After putting up the coop, we needed a run for the chickens and ducks to stretch their legs in. We wanted to enclose the area the length of the greenhouse, and incidentally this meant we wouldn’t need to fence that side. Yep, we’re lazy farmers.
We built the run and then covered it with bird netting, as chickens fly quite well, contrary to popular belief. The run is necessary in our area, as free-range chickens quickly fall prey to our numerous predators. Ours will need to be moved on occasion to keep them from turning their run area into a desert.
I was able to count the chickens today for the first time in quite a while. We have only 5 out of the original 12 Gold Pencilled Hamburgs. One is a handsome young rooster. The Goldies are very flighty and nervous birds. None of them have started to lay yet. If they are good layers we may breed for more, but so far I would not repeat them. We have 6 out of 13 Cuckoo Marans. One is a rooster. They are much more sedate, and we have one pullet egg that they laid a few days ago. Hopefully that means more soon! Dad wants to increase our flock of these guys, as they are a dual purpose chicken, good for both meat and eggs. The remainder of our flock is two Aracauna hens, a Buff Orpinton Hen, and two random hens that I’m fairly sure are not laying because they are too old. I will isolate them each for a week to determine and thin from the flock if they aren’t. We also have Theodore the fancy feathers rooster and a young black rooster that was the random chick Murray McMurray threw in with the order from them.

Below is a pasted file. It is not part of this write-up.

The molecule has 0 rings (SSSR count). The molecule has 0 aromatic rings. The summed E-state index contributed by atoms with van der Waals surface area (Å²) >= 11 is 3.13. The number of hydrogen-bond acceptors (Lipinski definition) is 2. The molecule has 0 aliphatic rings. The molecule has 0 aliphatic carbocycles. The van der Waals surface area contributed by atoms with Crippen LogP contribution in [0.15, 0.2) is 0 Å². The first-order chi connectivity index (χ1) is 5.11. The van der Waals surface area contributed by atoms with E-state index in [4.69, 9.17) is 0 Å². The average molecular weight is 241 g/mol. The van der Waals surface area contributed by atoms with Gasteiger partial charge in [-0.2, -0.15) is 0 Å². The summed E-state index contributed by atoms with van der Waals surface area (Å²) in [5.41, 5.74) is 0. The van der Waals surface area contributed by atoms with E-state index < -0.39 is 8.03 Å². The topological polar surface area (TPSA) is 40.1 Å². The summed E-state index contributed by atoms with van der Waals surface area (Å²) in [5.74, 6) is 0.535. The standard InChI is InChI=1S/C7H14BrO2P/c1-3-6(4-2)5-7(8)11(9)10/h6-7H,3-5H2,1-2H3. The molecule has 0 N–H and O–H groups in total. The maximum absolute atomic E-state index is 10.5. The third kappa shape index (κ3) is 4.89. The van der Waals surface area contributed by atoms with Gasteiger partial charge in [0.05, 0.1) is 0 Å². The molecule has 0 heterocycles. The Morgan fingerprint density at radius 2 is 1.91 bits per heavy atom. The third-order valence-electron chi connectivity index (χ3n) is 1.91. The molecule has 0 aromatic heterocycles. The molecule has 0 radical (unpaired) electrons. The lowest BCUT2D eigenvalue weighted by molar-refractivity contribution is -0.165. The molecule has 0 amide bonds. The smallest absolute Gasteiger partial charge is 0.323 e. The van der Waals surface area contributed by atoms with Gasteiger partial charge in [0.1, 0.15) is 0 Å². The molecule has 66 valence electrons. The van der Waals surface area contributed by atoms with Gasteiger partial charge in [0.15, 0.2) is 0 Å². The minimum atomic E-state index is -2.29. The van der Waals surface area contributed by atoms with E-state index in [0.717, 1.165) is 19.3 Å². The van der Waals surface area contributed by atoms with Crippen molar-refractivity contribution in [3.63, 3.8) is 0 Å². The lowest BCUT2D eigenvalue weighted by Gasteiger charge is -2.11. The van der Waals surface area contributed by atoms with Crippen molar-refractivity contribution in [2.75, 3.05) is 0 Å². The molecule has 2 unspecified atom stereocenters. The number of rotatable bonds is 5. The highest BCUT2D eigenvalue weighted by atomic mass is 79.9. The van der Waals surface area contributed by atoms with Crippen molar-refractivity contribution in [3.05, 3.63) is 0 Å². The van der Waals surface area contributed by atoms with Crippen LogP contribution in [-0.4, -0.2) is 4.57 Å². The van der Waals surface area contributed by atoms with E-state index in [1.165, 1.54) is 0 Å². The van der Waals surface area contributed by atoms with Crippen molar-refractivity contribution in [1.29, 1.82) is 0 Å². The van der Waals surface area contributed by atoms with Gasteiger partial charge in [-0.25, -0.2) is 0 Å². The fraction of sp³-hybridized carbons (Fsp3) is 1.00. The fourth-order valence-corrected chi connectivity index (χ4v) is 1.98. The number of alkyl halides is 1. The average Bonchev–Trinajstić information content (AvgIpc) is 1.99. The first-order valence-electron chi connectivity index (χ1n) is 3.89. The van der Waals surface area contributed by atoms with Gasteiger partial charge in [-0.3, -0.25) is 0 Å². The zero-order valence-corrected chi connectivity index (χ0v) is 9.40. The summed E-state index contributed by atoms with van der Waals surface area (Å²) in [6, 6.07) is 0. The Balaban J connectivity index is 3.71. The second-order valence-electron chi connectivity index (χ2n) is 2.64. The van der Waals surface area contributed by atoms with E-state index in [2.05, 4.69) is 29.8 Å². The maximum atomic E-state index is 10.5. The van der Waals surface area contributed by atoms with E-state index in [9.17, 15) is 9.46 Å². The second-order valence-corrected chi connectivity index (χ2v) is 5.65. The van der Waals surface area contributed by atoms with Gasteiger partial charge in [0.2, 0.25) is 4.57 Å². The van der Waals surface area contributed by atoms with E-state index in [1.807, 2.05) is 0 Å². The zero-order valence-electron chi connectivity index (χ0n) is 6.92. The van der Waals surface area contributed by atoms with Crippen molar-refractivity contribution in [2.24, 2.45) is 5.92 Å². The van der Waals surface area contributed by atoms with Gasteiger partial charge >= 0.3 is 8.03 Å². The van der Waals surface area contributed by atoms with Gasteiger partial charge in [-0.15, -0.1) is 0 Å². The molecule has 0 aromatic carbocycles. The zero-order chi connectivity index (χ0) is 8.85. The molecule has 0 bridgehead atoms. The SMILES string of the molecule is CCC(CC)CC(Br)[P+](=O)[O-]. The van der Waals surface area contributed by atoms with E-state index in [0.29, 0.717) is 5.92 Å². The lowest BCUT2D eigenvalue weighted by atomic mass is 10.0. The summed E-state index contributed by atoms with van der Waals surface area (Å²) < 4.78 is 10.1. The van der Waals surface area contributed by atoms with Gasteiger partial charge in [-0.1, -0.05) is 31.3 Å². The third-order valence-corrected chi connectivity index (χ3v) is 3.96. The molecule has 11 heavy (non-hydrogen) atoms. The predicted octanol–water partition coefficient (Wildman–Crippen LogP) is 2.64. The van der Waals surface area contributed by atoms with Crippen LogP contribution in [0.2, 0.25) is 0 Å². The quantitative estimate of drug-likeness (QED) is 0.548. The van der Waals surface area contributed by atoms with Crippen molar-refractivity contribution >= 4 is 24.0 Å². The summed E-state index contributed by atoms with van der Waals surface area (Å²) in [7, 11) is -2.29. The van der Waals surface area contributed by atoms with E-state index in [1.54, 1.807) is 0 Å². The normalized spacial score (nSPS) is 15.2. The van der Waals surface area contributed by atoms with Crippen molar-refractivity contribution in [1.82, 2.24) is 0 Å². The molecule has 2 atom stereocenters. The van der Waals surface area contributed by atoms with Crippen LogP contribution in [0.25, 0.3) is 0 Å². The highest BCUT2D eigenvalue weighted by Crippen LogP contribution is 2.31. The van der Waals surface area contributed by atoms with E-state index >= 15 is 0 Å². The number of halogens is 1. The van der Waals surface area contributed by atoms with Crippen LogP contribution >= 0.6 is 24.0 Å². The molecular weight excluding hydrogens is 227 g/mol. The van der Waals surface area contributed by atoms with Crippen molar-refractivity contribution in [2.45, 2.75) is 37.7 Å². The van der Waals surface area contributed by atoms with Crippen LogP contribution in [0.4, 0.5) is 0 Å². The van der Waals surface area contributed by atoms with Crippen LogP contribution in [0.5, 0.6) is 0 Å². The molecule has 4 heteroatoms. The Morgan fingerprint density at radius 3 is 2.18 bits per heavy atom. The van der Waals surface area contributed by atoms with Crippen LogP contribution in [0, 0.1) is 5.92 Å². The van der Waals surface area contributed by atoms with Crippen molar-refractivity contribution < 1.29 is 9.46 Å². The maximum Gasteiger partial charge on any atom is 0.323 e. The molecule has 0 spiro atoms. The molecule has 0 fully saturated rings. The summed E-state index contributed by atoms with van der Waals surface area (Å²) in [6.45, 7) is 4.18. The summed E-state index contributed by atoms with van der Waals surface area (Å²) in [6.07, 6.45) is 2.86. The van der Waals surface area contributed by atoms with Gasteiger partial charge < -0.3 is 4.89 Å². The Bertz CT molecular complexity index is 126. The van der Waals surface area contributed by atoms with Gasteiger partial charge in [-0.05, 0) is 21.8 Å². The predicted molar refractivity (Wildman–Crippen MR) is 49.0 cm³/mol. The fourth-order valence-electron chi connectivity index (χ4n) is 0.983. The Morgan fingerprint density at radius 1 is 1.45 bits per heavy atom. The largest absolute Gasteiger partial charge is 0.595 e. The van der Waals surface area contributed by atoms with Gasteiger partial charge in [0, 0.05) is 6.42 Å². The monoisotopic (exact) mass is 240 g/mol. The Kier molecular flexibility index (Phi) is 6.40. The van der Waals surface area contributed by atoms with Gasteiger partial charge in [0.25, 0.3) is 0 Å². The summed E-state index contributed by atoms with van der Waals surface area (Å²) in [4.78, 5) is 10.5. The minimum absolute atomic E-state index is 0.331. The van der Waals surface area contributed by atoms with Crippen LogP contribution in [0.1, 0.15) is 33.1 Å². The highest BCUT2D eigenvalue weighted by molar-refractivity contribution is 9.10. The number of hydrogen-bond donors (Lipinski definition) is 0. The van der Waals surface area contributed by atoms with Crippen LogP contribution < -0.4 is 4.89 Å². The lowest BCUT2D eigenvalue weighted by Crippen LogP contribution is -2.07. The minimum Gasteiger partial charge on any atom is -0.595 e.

Once we had the coop up we moved the young chickens that had been in the brooder outside. We are keeping them separate from the adult chickens to keep them from being picked on. There are 34 of them at the moment – 30 hens and 4 roosters. If Mom doesn’t get over here in a couple months, I will have eggs coming out my ears.
We use a five gallon bucket for a feeder, and someone asked me for a picture of it. Dad made it by cutting a slit in the bucket with a saw about two inches up from the bottom. Then he heated the bucket with our little propane torch untilt he plastic was malleable. Before it cooled, he shoved a two by four into the slit, forcing the upper lip inward and the lower slightly outward. The result is a feeder they can’t scratch out of, which we can fill full of pellets and it lasts for days. Mash doesn’t work well in it, it tends to get stuck, so for the young chicks we’re using a different feeder. We feed all unmedicated here on the farm. Ideally, we’d feed the chickens very little, but for layers having a high protein feed available is a good thing. We just can’t let them free-range for now. Maybe after we get a dog…